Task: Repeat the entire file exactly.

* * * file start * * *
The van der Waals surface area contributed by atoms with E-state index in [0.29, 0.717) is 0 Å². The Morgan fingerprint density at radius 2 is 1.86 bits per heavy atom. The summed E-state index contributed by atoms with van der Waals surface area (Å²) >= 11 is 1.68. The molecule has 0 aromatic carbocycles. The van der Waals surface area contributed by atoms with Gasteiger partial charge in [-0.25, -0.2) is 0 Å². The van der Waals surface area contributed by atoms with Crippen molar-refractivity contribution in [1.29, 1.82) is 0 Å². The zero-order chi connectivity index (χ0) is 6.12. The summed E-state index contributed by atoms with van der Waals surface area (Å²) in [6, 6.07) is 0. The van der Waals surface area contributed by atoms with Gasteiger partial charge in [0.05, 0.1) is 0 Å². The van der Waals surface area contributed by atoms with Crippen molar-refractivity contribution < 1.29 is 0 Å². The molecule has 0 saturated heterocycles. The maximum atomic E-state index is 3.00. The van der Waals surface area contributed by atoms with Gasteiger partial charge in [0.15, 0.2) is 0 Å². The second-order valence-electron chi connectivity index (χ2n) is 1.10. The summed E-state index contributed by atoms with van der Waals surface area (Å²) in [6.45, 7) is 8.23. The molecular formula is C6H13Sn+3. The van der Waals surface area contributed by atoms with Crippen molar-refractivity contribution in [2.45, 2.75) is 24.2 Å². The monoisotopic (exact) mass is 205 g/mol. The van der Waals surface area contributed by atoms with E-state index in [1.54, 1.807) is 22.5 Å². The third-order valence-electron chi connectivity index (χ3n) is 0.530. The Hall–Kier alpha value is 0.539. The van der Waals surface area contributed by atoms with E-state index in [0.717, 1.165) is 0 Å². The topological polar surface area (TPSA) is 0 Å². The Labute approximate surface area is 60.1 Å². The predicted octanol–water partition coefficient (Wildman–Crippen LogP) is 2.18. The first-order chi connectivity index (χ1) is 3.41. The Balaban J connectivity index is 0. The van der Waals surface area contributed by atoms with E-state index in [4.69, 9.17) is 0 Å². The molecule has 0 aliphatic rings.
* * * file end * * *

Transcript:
The van der Waals surface area contributed by atoms with E-state index in [0.29, 0.717) is 0 Å². The Morgan fingerprint density at radius 2 is 1.86 bits per heavy atom. The summed E-state index contributed by atoms with van der Waals surface area (Å²) >= 11 is 1.68. The molecule has 0 aromatic carbocycles. The van der Waals surface area contributed by atoms with Gasteiger partial charge in [-0.25, -0.2) is 0 Å². The van der Waals surface area contributed by atoms with Crippen molar-refractivity contribution in [1.29, 1.82) is 0 Å². The zero-order chi connectivity index (χ0) is 6.12. The summed E-state index contributed by atoms with van der Waals surface area (Å²) in [6, 6.07) is 0. The van der Waals surface area contributed by atoms with Gasteiger partial charge in [0.05, 0.1) is 0 Å². The van der Waals surface area contributed by atoms with Crippen molar-refractivity contribution < 1.29 is 0 Å². The molecule has 0 saturated heterocycles. The maximum atomic E-state index is 3.00. The van der Waals surface area contributed by atoms with Gasteiger partial charge in [0.15, 0.2) is 0 Å². The second-order valence-electron chi connectivity index (χ2n) is 1.10. The summed E-state index contributed by atoms with van der Waals surface area (Å²) in [6.45, 7) is 8.23. The molecular formula is C6H13Sn+3. The van der Waals surface area contributed by atoms with Crippen molar-refractivity contribution in [2.45, 2.75) is 24.2 Å². The monoisotopic (exact) mass is 205 g/mol. The van der Waals surface area contributed by atoms with E-state index in [1.54, 1.807) is 22.5 Å². The third-order valence-electron chi connectivity index (χ3n) is 0.530. The Hall–Kier alpha value is 0.539. The van der Waals surface area contributed by atoms with E-state index in [0.717, 1.165) is 0 Å². The topological polar surface area (TPSA) is 0 Å². The Labute approximate surface area is 60.1 Å². The predicted octanol–water partition coefficient (Wildman–Crippen LogP) is 2.18. The first-order chi connectivity index (χ1) is 3.41. The Balaban J connectivity index is 0. The van der Waals surface area contributed by atoms with E-state index in [4.69, 9.17) is 0 Å². The molecule has 0 aliphatic rings.